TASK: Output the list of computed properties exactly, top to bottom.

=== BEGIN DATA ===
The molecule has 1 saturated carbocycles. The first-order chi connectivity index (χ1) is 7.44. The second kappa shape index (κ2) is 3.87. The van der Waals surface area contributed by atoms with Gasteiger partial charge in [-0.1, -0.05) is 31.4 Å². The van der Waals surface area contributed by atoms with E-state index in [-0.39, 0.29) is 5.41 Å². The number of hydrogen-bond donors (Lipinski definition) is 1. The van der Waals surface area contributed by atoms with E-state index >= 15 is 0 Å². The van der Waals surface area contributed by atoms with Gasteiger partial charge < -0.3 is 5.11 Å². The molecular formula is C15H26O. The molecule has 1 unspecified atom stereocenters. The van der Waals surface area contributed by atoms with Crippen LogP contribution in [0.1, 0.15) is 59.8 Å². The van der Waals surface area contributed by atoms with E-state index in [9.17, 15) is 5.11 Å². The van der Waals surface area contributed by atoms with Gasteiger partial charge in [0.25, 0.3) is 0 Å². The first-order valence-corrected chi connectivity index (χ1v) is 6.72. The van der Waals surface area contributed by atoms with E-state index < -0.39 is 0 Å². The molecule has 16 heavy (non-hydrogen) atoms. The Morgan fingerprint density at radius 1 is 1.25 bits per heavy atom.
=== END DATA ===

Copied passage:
The molecule has 1 saturated carbocycles. The first-order chi connectivity index (χ1) is 7.44. The second kappa shape index (κ2) is 3.87. The van der Waals surface area contributed by atoms with Gasteiger partial charge in [-0.1, -0.05) is 31.4 Å². The van der Waals surface area contributed by atoms with E-state index in [-0.39, 0.29) is 5.41 Å². The number of hydrogen-bond donors (Lipinski definition) is 1. The van der Waals surface area contributed by atoms with E-state index >= 15 is 0 Å². The van der Waals surface area contributed by atoms with Gasteiger partial charge < -0.3 is 5.11 Å². The molecular formula is C15H26O. The molecule has 1 unspecified atom stereocenters. The van der Waals surface area contributed by atoms with Crippen LogP contribution in [0.1, 0.15) is 59.8 Å². The van der Waals surface area contributed by atoms with E-state index in [9.17, 15) is 5.11 Å². The van der Waals surface area contributed by atoms with Gasteiger partial charge in [0.25, 0.3) is 0 Å². The first-order valence-corrected chi connectivity index (χ1v) is 6.72. The van der Waals surface area contributed by atoms with E-state index < -0.39 is 0 Å². The molecule has 16 heavy (non-hydrogen) atoms. The Morgan fingerprint density at radius 1 is 1.25 bits per heavy atom.